We have the money. We have the people. What we don’t have are the systems; they are the springboard to success. And by systems I mean a simple logical repeatable way to do every task in your business. I learned that at McDonald's, where systems run the business and people run the systems.
Get your planning system focused on your destination, develop a plan with your people to take you there, and you have a route map to follow. Create Simple Logical and Repeatable systems, and train your people to use them, and you have a team who can work independently, consistently every day to your high standards. Set up a performance management system that keeps them on track, inspires and motivates them, and you free yourself to work ‘on’ your business, to concentrate on those key elements, like strategy, which will take you to the next level.
As your business grows you cannot sustain managing it as you used to. As your business evolves so you need to evolve as a business owner. Spring is a perfect time for a new start; so are you ready to spring forward?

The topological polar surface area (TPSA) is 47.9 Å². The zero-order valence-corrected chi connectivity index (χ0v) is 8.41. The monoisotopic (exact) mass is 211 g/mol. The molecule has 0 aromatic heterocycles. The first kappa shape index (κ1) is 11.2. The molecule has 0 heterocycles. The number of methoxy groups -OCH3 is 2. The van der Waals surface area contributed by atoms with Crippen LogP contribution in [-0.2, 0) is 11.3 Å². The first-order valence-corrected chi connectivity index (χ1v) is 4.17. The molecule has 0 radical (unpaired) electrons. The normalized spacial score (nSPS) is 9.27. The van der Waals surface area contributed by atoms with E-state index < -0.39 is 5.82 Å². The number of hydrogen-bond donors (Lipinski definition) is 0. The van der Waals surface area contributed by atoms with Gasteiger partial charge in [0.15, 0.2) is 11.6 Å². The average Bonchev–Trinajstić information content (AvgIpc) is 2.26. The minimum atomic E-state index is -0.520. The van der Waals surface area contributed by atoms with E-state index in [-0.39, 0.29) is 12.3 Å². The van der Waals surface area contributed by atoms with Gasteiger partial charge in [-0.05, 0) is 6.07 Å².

Do one thing: visit www.mariannepage.co.uk or contact me on email@example.com for more information on how MPL can help.
‘9950! I just need to go up and down stairs a few times; I’m nearly there!’
Are you hooked on your 10000 steps a day? It’s that time of year again when we review how those new year resolutions are going. Use the stairs, eat less sugar, get off the bus a stop early.
With the state of obesity and the impact on a stretched NHS, there’s a real abundance of programmes and adverts out there helping us to eat better, sleep better and particularly move more. The aim is 10000 steps a day. Apparently that number was a pretty random figure, yet like me, you probably know someone who is addicted to achieving it daily.